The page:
The Tragic Demise of a Rare Moustached Kingfisher, or Why Science Prefers Things Dead Rather than Alive

An ornithologist named Chris Filardi is coming under fire for “collecting” a rare specimen of moustached kingfisher during a scientific expedition to the Solomon Islands. “Collecting” in this case meant killing. And people were not very happy about it:

“Killing ‘in the name of conservation’ or ‘in the name of education’ or ‘in the name of whatever’ simply needs to stop,” [Marc] Bekoff [professor emeritus of ecology and evolutionary biology at the University of Colorado] said. “It is wrong and sets a horrific precedent for future research and for children.” . . .

Some might see a touch of troubling irony, indeed, in the triumphant Twitter post by the American Museum of Natural History when the moustached Kingfisher was found. “These are the 1st-ever photos of a male moustached kingfisher! More on this ‘ghost’ species,” it said.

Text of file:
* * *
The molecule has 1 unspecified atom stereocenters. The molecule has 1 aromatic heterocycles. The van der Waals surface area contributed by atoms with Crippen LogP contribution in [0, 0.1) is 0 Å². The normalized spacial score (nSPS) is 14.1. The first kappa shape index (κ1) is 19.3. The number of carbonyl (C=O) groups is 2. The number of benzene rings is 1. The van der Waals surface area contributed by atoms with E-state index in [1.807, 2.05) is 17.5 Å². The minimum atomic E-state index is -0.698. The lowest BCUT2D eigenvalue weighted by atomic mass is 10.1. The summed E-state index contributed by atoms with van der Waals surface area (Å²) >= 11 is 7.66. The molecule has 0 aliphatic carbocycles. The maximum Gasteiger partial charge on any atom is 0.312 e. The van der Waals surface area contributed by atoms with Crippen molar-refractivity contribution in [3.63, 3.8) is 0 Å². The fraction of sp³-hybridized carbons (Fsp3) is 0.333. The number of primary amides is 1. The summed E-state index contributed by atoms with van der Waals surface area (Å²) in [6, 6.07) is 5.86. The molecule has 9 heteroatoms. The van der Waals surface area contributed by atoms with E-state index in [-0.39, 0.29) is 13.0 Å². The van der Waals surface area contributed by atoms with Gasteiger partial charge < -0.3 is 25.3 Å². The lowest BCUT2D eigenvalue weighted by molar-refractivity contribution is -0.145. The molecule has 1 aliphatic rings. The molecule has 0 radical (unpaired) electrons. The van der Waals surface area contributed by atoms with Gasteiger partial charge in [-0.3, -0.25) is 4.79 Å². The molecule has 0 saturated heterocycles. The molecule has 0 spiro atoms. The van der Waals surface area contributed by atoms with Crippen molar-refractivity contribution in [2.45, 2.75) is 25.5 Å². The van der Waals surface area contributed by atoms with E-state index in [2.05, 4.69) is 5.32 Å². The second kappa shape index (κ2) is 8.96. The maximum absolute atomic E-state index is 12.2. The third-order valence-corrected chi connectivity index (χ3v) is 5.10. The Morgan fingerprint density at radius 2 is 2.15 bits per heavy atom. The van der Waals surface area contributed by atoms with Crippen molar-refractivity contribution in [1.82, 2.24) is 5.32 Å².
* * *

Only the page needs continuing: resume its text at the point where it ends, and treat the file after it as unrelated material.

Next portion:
Yes. That particular specimen is quite the representative of a ghost species these days.

I too am upset that Chris Filardi has killed a rare bird, but not so much for conservational reasons. I’m upset that science is still stuck in the same cycle of pretended neutrality that requires everything it studies to be basically inanimate.

Let me unpack that. Science attempts to create objective knowledge. In fact, one of the meanings of the word science is objective knowledge itself. Most people consider science to refer mostly to a process or a method. But the goal of science is a complete knowledge: just the facts.

Here is the problem with the supremacy of facts and the idolatry of objectivity: they require death. Wherever there is life and change, there is uncertainty. For science to be certain, it basically requires the world to be fixed. Which is another way of saying “dead.” The easiest way to keep a bird from moving while you’re trying to study it is, you know, to kill it.

Are there other ways of gaining knowledge? Of course. Experience and intimacy, though they take longer and are more subjective, also provide profound insights into the world that are completely unavailable when you start killing things to study them without all the pesky uncertainties of life.